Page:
And there is much to look at. The songs of 'Can My Daughter See Me From Heaven' are bigger—but they’re brighter, too, an ascension from the physical thrash of the terrestrialMotherhood. Ugly, angelic arrangements are the reason, and No Joy’s collaborators old and new are the cause: co-producer and guitaristTara McLeod (Kittie) from Toronto returned, as did Jorge Elbrecht (Sky Ferreira, Japanese Breakfast, Wild Nothing) and Heba Kadry (Björk, Slowdive, Ryuichi Sakamoto) for mixing and mastering, respectively.New additions include Toronto’s Sarah Tawer, a virtuosic drummer who can cover any genre, Nailah Hunter, experimental harpist from Los Angeles, Montreal’s Ouri, a performance artist and cellist, and Calgary’s Brandi Sidoryk, a master of the French horn and a classically trained opera singer who performed backup to White-Gluz—a No Joy first, but not the only one. “I don’t even play guitar on this record,” White-Gluz adds.“That’s never happened before.”

Opener “Kidder,” the last track from 'Motherhood', loses its distortion on the EP, opting instead for divinity: heavy harp, dreamy lap steel guitars. “I never wanted to lean into the fairy princess thing,” White-Gluz jokes, “But we let this one go where it needed to go.”“Fish” has become the sound of a soul leaving its body—dissonant cello behaving like menacing feedback, Brandi’s operatic vocal delivery looped and sampled in the distance—a far cry from The Downward Spiral Nine Inch Nails-inspired guitar of the original. “Four” ditches the DJ booth for air, “a Disney Springtime walk,” as White-Gluz describes it. What follows is “Teenager,” a gorgeous cover of the deep Deftones ’WhitePony' cut, complete with raw studios sounds (pedals going on and off, White-Gluz’s labored breathing between takes) and an eight-minute, extended version of “Dream Rats,” now without White-Gluz sister Alissa of deathcore band Arch Enemy, ironically made heavier and sludgier than before.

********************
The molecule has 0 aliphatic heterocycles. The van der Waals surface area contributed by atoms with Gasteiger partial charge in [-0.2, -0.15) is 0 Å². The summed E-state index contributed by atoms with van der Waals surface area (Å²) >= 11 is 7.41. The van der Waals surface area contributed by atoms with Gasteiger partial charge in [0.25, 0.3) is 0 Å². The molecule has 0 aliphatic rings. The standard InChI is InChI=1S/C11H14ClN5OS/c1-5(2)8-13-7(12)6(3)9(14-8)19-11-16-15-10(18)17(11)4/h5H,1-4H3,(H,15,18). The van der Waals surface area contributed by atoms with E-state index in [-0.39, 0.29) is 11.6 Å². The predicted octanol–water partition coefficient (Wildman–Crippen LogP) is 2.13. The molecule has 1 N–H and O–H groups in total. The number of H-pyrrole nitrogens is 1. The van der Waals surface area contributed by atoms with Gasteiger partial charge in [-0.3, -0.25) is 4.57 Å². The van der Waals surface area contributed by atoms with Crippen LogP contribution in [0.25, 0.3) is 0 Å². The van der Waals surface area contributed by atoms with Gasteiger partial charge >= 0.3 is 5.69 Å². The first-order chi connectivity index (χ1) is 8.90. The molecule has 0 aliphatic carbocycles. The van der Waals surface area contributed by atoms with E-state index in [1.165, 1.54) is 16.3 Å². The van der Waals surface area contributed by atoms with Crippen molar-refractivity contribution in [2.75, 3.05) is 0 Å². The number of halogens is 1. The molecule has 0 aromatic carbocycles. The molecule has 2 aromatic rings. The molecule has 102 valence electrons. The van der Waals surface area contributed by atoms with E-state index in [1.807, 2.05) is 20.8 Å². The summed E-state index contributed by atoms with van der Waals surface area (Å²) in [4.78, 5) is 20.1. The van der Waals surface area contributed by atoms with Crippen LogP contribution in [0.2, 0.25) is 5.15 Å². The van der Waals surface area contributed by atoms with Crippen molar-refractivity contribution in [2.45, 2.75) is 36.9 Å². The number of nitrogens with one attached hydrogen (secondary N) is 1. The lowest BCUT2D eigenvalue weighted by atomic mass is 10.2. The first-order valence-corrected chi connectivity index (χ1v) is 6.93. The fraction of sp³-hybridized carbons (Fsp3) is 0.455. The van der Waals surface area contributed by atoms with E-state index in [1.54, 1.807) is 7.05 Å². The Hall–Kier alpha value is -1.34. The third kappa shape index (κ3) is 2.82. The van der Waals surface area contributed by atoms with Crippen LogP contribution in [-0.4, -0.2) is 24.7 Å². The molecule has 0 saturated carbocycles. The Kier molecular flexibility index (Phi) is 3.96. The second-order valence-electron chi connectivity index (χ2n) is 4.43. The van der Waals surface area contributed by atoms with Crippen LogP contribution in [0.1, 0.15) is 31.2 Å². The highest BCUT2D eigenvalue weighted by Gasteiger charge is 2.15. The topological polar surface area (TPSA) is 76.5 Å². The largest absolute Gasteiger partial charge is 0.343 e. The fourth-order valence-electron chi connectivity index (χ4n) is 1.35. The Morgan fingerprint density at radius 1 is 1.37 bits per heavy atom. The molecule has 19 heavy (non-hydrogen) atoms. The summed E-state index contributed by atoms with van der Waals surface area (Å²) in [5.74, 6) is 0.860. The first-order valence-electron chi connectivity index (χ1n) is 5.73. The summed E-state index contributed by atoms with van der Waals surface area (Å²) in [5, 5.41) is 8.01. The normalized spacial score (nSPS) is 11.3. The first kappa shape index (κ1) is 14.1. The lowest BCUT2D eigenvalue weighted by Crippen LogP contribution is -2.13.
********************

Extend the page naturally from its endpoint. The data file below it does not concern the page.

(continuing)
A close listen to all five songs will reveal the absurdist influences behind the EP: Disney’s1986 DTV Valentine special, which set tracks like Eurythmics’ “There Must Be An Angel ”to classic animation, live reimaginations of ‘90s alt-favorites like Bjork performing“Isobel” with a live orchestra, and inventive instrument expressions of the same era, like steel drums and acoustic guitars on Jane’s Addiction’s “Jane Says.” “Some of those late 90s electronica trip-hop acts involved strings in their live performance. I was interested in that, and with some of them, I was like, ‘Let’s go full Little Mermaid,” White-Gluz says.

It is unusual, then, that a band called No Joy found inspiration for their latest release in the joys of childhood, on an EP that tackles maternity and bodily limitation, but since when has No Joy been interested in predictability? 'Can My Daughter See Me From Heaven' is an eccentric dream—a visionary concept, delivered with the beauty of an orchestra, punctuated with post-metal. It is alive.